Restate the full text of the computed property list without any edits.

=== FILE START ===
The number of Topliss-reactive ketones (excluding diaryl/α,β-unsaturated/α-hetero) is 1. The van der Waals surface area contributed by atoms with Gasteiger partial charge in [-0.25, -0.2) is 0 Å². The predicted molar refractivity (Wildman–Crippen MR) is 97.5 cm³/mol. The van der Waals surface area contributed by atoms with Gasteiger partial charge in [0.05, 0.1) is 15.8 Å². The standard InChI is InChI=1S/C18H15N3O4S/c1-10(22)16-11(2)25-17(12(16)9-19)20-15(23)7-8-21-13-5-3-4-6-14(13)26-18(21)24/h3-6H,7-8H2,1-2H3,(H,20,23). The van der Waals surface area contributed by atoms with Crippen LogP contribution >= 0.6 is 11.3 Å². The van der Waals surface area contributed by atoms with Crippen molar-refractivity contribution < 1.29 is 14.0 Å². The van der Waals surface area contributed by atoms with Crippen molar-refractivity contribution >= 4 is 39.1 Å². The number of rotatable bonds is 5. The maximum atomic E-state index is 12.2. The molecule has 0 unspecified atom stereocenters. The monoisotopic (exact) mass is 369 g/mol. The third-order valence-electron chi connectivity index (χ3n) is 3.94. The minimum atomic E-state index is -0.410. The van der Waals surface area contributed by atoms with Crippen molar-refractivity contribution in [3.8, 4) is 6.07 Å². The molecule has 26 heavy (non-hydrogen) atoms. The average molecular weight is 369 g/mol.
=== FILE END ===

The number of Topliss-reactive ketones (excluding diaryl/α,β-unsaturated/α-hetero) is 1. The van der Waals surface area contributed by atoms with Gasteiger partial charge in [-0.25, -0.2) is 0 Å². The predicted molar refractivity (Wildman–Crippen MR) is 97.5 cm³/mol. The van der Waals surface area contributed by atoms with Gasteiger partial charge in [0.05, 0.1) is 15.8 Å². The standard InChI is InChI=1S/C18H15N3O4S/c1-10(22)16-11(2)25-17(12(16)9-19)20-15(23)7-8-21-13-5-3-4-6-14(13)26-18(21)24/h3-6H,7-8H2,1-2H3,(H,20,23). The van der Waals surface area contributed by atoms with Crippen LogP contribution >= 0.6 is 11.3 Å². The van der Waals surface area contributed by atoms with Crippen molar-refractivity contribution < 1.29 is 14.0 Å². The van der Waals surface area contributed by atoms with Crippen molar-refractivity contribution >= 4 is 39.1 Å². The number of rotatable bonds is 5. The maximum atomic E-state index is 12.2. The molecule has 0 unspecified atom stereocenters. The monoisotopic (exact) mass is 369 g/mol. The third-order valence-electron chi connectivity index (χ3n) is 3.94. The minimum atomic E-state index is -0.410. The van der Waals surface area contributed by atoms with Crippen molar-refractivity contribution in [3.8, 4) is 6.07 Å². The molecule has 26 heavy (non-hydrogen) atoms. The average molecular weight is 369 g/mol.